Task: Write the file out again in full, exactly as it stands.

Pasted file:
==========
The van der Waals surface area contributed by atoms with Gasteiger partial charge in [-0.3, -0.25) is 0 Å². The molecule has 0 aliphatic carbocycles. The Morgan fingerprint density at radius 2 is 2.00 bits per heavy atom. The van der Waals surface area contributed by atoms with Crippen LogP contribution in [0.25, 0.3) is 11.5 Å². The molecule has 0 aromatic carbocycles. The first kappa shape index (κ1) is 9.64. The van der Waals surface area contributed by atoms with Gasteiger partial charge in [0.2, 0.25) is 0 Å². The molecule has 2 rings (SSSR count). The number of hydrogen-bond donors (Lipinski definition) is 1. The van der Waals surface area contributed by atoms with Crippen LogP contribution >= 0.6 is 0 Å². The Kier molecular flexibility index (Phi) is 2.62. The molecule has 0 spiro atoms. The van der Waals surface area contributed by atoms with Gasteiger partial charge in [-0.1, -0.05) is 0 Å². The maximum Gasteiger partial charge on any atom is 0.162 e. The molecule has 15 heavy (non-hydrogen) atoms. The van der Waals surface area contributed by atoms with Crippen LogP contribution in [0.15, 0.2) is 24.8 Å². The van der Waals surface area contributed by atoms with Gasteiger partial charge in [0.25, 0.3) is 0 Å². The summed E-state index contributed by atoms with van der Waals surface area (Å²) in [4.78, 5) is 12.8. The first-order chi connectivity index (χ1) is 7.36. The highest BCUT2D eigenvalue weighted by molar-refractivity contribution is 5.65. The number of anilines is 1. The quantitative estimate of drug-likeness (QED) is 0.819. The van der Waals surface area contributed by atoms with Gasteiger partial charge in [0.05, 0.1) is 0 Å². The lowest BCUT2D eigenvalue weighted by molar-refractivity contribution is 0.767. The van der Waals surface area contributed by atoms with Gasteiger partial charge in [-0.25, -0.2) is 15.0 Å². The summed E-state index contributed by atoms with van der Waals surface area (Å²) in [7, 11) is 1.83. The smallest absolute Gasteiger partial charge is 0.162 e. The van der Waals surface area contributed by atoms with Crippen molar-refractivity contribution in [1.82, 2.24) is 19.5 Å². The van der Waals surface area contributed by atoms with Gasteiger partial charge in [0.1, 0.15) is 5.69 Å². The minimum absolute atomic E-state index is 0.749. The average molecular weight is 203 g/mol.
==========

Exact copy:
The van der Waals surface area contributed by atoms with Gasteiger partial charge in [-0.3, -0.25) is 0 Å². The molecule has 0 aliphatic carbocycles. The Morgan fingerprint density at radius 2 is 2.00 bits per heavy atom. The van der Waals surface area contributed by atoms with Crippen LogP contribution in [0.25, 0.3) is 11.5 Å². The molecule has 0 aromatic carbocycles. The first kappa shape index (κ1) is 9.64. The van der Waals surface area contributed by atoms with Gasteiger partial charge in [0.2, 0.25) is 0 Å². The molecule has 2 rings (SSSR count). The number of hydrogen-bond donors (Lipinski definition) is 1. The van der Waals surface area contributed by atoms with Crippen LogP contribution >= 0.6 is 0 Å². The Kier molecular flexibility index (Phi) is 2.62. The molecule has 0 spiro atoms. The van der Waals surface area contributed by atoms with Gasteiger partial charge in [-0.1, -0.05) is 0 Å². The maximum Gasteiger partial charge on any atom is 0.162 e. The molecule has 15 heavy (non-hydrogen) atoms. The van der Waals surface area contributed by atoms with Crippen LogP contribution in [0.15, 0.2) is 24.8 Å². The van der Waals surface area contributed by atoms with Gasteiger partial charge in [0.25, 0.3) is 0 Å². The summed E-state index contributed by atoms with van der Waals surface area (Å²) in [4.78, 5) is 12.8. The first-order chi connectivity index (χ1) is 7.36. The highest BCUT2D eigenvalue weighted by molar-refractivity contribution is 5.65. The number of anilines is 1. The quantitative estimate of drug-likeness (QED) is 0.819. The van der Waals surface area contributed by atoms with Gasteiger partial charge in [0.05, 0.1) is 0 Å². The lowest BCUT2D eigenvalue weighted by molar-refractivity contribution is 0.767. The van der Waals surface area contributed by atoms with Gasteiger partial charge in [-0.25, -0.2) is 15.0 Å². The summed E-state index contributed by atoms with van der Waals surface area (Å²) in [7, 11) is 1.83. The smallest absolute Gasteiger partial charge is 0.162 e. The van der Waals surface area contributed by atoms with Crippen molar-refractivity contribution in [1.82, 2.24) is 19.5 Å². The van der Waals surface area contributed by atoms with Gasteiger partial charge in [0.1, 0.15) is 5.69 Å². The minimum absolute atomic E-state index is 0.749. The average molecular weight is 203 g/mol.